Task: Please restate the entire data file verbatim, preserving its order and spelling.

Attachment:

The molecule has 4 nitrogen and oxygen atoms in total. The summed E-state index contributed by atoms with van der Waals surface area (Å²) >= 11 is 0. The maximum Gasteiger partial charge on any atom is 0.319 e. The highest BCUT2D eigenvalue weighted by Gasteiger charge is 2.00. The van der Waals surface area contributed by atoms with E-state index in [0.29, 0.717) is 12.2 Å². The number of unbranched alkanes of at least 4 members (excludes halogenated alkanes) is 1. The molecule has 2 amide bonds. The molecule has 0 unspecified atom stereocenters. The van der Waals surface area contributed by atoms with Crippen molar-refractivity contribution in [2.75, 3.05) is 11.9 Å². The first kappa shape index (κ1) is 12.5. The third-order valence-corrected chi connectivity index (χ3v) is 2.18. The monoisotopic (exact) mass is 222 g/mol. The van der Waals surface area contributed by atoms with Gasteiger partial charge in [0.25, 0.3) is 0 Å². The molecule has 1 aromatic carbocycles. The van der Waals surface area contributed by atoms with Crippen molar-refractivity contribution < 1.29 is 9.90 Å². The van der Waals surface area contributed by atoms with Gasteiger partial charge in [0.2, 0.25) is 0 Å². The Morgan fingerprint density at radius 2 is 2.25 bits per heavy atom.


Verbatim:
The molecule has 4 nitrogen and oxygen atoms in total. The summed E-state index contributed by atoms with van der Waals surface area (Å²) >= 11 is 0. The maximum Gasteiger partial charge on any atom is 0.319 e. The highest BCUT2D eigenvalue weighted by Gasteiger charge is 2.00. The van der Waals surface area contributed by atoms with E-state index in [0.29, 0.717) is 12.2 Å². The number of unbranched alkanes of at least 4 members (excludes halogenated alkanes) is 1. The molecule has 2 amide bonds. The molecule has 0 unspecified atom stereocenters. The van der Waals surface area contributed by atoms with Crippen molar-refractivity contribution in [2.75, 3.05) is 11.9 Å². The first kappa shape index (κ1) is 12.5. The third-order valence-corrected chi connectivity index (χ3v) is 2.18. The monoisotopic (exact) mass is 222 g/mol. The van der Waals surface area contributed by atoms with Gasteiger partial charge in [0.25, 0.3) is 0 Å². The molecule has 1 aromatic carbocycles. The van der Waals surface area contributed by atoms with Crippen molar-refractivity contribution < 1.29 is 9.90 Å². The van der Waals surface area contributed by atoms with Gasteiger partial charge in [0.2, 0.25) is 0 Å². The Morgan fingerprint density at radius 2 is 2.25 bits per heavy atom.